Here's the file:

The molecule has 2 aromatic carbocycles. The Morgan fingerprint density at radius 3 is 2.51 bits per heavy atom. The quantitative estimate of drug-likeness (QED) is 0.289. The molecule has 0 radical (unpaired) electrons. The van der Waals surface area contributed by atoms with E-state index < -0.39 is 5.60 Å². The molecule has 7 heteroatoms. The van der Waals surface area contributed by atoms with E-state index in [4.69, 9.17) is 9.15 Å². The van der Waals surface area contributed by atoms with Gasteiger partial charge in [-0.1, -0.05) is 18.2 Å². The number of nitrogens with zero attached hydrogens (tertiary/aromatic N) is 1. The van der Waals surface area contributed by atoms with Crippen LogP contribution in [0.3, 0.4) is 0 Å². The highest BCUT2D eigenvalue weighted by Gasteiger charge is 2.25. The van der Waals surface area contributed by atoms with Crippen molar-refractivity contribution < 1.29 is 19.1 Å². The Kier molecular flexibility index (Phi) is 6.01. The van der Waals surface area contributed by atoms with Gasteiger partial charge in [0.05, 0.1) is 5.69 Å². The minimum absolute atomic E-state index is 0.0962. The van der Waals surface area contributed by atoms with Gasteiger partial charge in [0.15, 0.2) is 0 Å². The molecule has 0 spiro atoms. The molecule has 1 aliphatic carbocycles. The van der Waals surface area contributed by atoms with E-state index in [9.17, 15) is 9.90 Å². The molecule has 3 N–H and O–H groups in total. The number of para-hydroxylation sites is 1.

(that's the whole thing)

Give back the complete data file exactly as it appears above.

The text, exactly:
The molecule has 2 aromatic carbocycles. The Morgan fingerprint density at radius 3 is 2.51 bits per heavy atom. The quantitative estimate of drug-likeness (QED) is 0.289. The molecule has 0 radical (unpaired) electrons. The van der Waals surface area contributed by atoms with E-state index < -0.39 is 5.60 Å². The molecule has 7 heteroatoms. The van der Waals surface area contributed by atoms with E-state index in [4.69, 9.17) is 9.15 Å². The van der Waals surface area contributed by atoms with Gasteiger partial charge in [-0.1, -0.05) is 18.2 Å². The number of nitrogens with zero attached hydrogens (tertiary/aromatic N) is 1. The van der Waals surface area contributed by atoms with Crippen LogP contribution in [0.3, 0.4) is 0 Å². The highest BCUT2D eigenvalue weighted by Gasteiger charge is 2.25. The van der Waals surface area contributed by atoms with Crippen molar-refractivity contribution < 1.29 is 19.1 Å². The Kier molecular flexibility index (Phi) is 6.01. The van der Waals surface area contributed by atoms with Gasteiger partial charge in [0.05, 0.1) is 5.69 Å². The minimum absolute atomic E-state index is 0.0962. The van der Waals surface area contributed by atoms with Gasteiger partial charge in [0.15, 0.2) is 0 Å². The molecule has 0 spiro atoms. The molecule has 1 aliphatic carbocycles. The van der Waals surface area contributed by atoms with E-state index in [9.17, 15) is 9.90 Å². The molecule has 3 N–H and O–H groups in total. The number of para-hydroxylation sites is 1.